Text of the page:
Powered by MOMENTUM MEDIA
investor daily logo

Mayfair 101 resumes interest payments for lenders

  •  
By Keith Ford
  •  
4 minute read

Almost four years after ASIC first took action against Mayfair 101, the investment group has resumed payments to lenders.

Having first drawn interest from the corporate regulator all the way back in April 2020, Mayfair 101 is once again paying lenders in its IPO Capital subsidiary.

In a statement, the firm said interest payments for the December 2023 quarter have been made in full to more than a dozen IPO Capital lenders.

Mayfair launched IPO Capital in 2015 as a funding vehicle for the group’s private equity investments that it sought to take public, before transitioning it to the IPO Wealth Fund, a managed investment scheme operating under an Australian Financial Services License (AFSL).

==
==

Mayfair 101 managing director James Mawhinney, who at one point was given a 20-year ban from advertising investments and raising funds from the public through financial products, said the resumption of interest payments after nearly four years is “in line with our objective of making all clients whole”.

“These clients supported our group’s investment activities since inception and we are delighted to achieve this significant milestone for them against all odds,” said Mr Mawhinney.

“We are working toward achieving the same for our noteholders and are grateful for everyone’s patience while we get this terrible situation sorted out.”

Long-term IPO Capital lender, Denny Bauman, commented: “Receiving interest payments again after everything that Mayfair 101 has endured over the past four years is testament to the integrity of James Mawhinney and his team. They have my full support and should be commended for standing up to the corporate regulator to protect the interests of their clients.”

Another lender, Marilyn Burton, said: “Full credit to Mr Mawhinney and his team for following through on their commitment to resume payments to us. It proves just how badly ASIC mis-assessed his character. ASIC should be compensating Mayfair 101 for the hundreds of millions of dollars’ worth of damage it caused by acting on conspiracies rather than properly investigating.”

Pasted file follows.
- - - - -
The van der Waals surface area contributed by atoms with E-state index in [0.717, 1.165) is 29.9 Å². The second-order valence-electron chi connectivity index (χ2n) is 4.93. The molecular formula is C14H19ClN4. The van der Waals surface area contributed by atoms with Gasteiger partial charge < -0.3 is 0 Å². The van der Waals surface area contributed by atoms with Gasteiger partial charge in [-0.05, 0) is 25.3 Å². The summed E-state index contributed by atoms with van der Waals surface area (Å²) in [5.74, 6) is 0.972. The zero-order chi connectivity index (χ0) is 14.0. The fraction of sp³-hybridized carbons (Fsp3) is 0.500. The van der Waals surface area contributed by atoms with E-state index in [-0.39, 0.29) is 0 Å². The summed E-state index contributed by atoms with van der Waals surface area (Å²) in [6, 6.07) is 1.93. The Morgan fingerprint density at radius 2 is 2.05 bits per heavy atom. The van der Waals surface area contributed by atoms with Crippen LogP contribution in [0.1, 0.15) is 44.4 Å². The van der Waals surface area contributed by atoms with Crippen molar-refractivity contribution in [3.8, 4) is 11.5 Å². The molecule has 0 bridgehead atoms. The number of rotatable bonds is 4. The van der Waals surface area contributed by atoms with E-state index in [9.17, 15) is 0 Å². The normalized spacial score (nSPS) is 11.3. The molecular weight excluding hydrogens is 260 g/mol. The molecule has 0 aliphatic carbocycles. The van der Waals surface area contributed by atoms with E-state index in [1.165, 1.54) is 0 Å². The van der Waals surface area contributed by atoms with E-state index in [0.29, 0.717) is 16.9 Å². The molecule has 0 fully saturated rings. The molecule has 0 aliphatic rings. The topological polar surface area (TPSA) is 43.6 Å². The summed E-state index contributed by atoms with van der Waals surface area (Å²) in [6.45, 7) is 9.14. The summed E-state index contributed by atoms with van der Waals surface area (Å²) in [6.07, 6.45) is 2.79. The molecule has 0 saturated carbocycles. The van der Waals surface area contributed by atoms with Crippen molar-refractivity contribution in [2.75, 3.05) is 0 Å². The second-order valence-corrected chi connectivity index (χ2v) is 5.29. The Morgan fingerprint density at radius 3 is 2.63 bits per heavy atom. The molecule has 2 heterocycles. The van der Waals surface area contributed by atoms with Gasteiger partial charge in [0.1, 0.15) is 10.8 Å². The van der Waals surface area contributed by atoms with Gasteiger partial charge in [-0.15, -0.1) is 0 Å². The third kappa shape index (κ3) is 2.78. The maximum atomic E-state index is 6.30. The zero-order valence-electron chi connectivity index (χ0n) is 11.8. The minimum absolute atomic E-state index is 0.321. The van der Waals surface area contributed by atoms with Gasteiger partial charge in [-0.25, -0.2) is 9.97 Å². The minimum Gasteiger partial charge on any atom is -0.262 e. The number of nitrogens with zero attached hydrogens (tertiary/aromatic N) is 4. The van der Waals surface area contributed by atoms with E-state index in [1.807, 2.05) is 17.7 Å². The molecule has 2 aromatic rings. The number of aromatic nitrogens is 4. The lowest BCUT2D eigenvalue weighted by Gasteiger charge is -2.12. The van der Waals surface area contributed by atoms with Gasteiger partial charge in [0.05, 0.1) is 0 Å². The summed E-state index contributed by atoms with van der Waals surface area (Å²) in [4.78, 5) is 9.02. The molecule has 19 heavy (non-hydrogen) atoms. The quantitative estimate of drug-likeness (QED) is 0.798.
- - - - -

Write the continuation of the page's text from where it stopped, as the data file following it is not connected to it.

The statement from Mayfair 101 added that further interest payments including redemptions are expected to resume “in the coming months as value is restored and funding becomes more accessible”.

Following Mr Mawhinney’s banning in April 2021, the court also ordered four companies within the Mayfair 101 group to pay a combined penalty of $30 million.

The Federal Court said at the time that James Mawhinney acted with “total disregard” for the Corporations Act and ASIC Act, and that his contraventions were “of a very serious kind and warrant a very substantial period of restraint”.

Mr Mawhinney appealed this decision, which was allowed by the Full Court, on the ground that he was denied procedural fairness.

The Full Federal Court overturned the 20-year ban in September 2022, though it was remitted to a lower court and is now scheduled for a two-week trial in October 2024.

In October 2022, the Full Federal Court dismissed the appeal which sought to overturn the findings of misleading or deceptive advertising, and the $30 million penalty.

The Full Court did, however, set aside orders made on 21 January 2022 restraining the Mayfair companies from using certain specified phrases such as “bank deposit” and “term deposit” in their advertising, marketing or promotion on the basis that this injunction was “too broad and unworkable”.

In November 2023, the Federal Court ordered the Australian Securities and Investments Commission (ASIC) to pay the legal costs of Mr Mawhinney after the corporate regulator failed to make a new case against the Mayfair 101 managing director.

The regulator’s attempt to change its original case was rejected the previous month by the Federal Court’s Justice O’Callaghan, who found that the matter remitted related only to the question of whether a ban from dealing in financial products should be imposed.

ASIC is now required to pay Mr Mawhinney’s costs of his successful application to confine the remitted case.

Following the win, Mayfair 101 said in a statement: “570 Australian lenders have been without principal and interest payments on their debt instruments after ASIC first targeted the group in early 2020.

“At the time, Mayfair 101 held over half a billion dollars’ worth of assets including over 130 investment properties in Australia, principal and interest obligations were current, and no Mayfair 101 client had made a complaint to ASIC.

“The recent court win for Mr Mawhinney is a significant step forward in his goal of ensuring all Mayfair 101 clients are made whole.”

Mayfair 101 resumes interest payments for lenders

Almost four years after ASIC first took action against Mayfair 101, the investment group has resumed payments to lenders.

ID logo

Comments powered by CComment